Increase Training Gradually to Stay on the Cross Country Running Path
Cross country running has many challenges, including varied terrain, hills, inclines, and uneven surfaces. A cross country runner has to adjust his/her stride length with these many variables. This challenge the athlete differently than running on a flat surface track.
Cross country season begins at the start of the school year. Unless the athlete has trained over the summer, a lack of conditioning could lead to many early season injuries. Instead of progressively increasing the intensity and duration of the workouts, an athlete may try to force too much training during the first part of the season, which often leads to injuries. The injury rate is usually higher for girls than boys. This can be due to physiological differences such as hip and knee angles, as well as lack of preseason conditioning. Injuries can be twisting of an ankle or knee in the uneven terrain but most commonly cross country running injuries are a gradual onset or related to overuse and affect the knee, hip, shin (tibia), foot, and ankle. It is important to start slow and gradual, and never increase training more than 10 percent at a time. Paying attention to proper nutrition and rest is also important over the course of the season. Some common injuries include:
• Patella-femoral pain syndrome
Pain in the front of the knee that is usually worse with stairs, climbing, sitting, and at the start of the run and/or at the end of the run. Treatment includes both stretching the muscles of the leg, as well as strengthening the quadriceps and hip muscles.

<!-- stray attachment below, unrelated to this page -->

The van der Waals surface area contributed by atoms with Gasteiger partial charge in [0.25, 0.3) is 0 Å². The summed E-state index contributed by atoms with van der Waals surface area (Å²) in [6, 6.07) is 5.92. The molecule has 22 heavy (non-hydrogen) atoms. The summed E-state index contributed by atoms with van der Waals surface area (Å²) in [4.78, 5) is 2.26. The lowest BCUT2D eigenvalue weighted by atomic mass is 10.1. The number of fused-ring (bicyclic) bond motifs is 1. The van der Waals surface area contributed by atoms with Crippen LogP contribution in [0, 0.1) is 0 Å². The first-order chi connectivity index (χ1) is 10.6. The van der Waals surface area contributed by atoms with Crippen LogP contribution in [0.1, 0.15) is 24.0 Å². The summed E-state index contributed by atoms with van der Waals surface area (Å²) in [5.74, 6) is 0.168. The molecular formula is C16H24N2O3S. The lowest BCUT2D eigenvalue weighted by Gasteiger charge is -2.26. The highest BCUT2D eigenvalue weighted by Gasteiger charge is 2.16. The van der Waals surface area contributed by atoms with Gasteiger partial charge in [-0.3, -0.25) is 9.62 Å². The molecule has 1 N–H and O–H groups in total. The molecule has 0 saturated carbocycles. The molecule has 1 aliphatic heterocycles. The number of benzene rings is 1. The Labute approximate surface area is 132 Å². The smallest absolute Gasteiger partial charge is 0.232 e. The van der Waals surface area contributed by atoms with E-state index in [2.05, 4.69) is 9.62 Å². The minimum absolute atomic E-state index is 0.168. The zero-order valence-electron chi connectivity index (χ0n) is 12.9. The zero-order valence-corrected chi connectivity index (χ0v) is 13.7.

• Iliotibial band friction syndrome
Pain around the outside of the hip and knee that can be so severe that it that it can be confused with a meniscal tear. Stretching and strengthening is key to treatment and prevention
• Achilles tendinitis and plantar fasciitis
Pain in the heel and foot is common. Stretching and strengthening the muscles of the lower leg as well as paying attention to good, properly fitted footwear, are important prevention strategies.
• Shin splints
Lower leg pain in the shin area. If not properly treated, shin splints can lead to a more serious stress fracture of the tibia. The cause is usually a sudden increase in training volume and intensity. It is important to not only increase the aerobic training capacity, but work on strengthening and stretching of the entire lower extremity.
Newer participants, especially young teenagers, are sometimes not strong enough physiologically to handle the increased intensity of cross-country training.
Cross country running is challenging but it can provide excellent cardiovascular benefits, as well as improve overall strength. It teaches discipline, and since it is a team sport, can provide a good social atmosphere. The expense of the sport is minimal, with only a good pair of shoes being the main requirement. Paying attention to a proper training program, including regular strengthening and stretching exercises, can make cross country running a very rewarding athletic experience.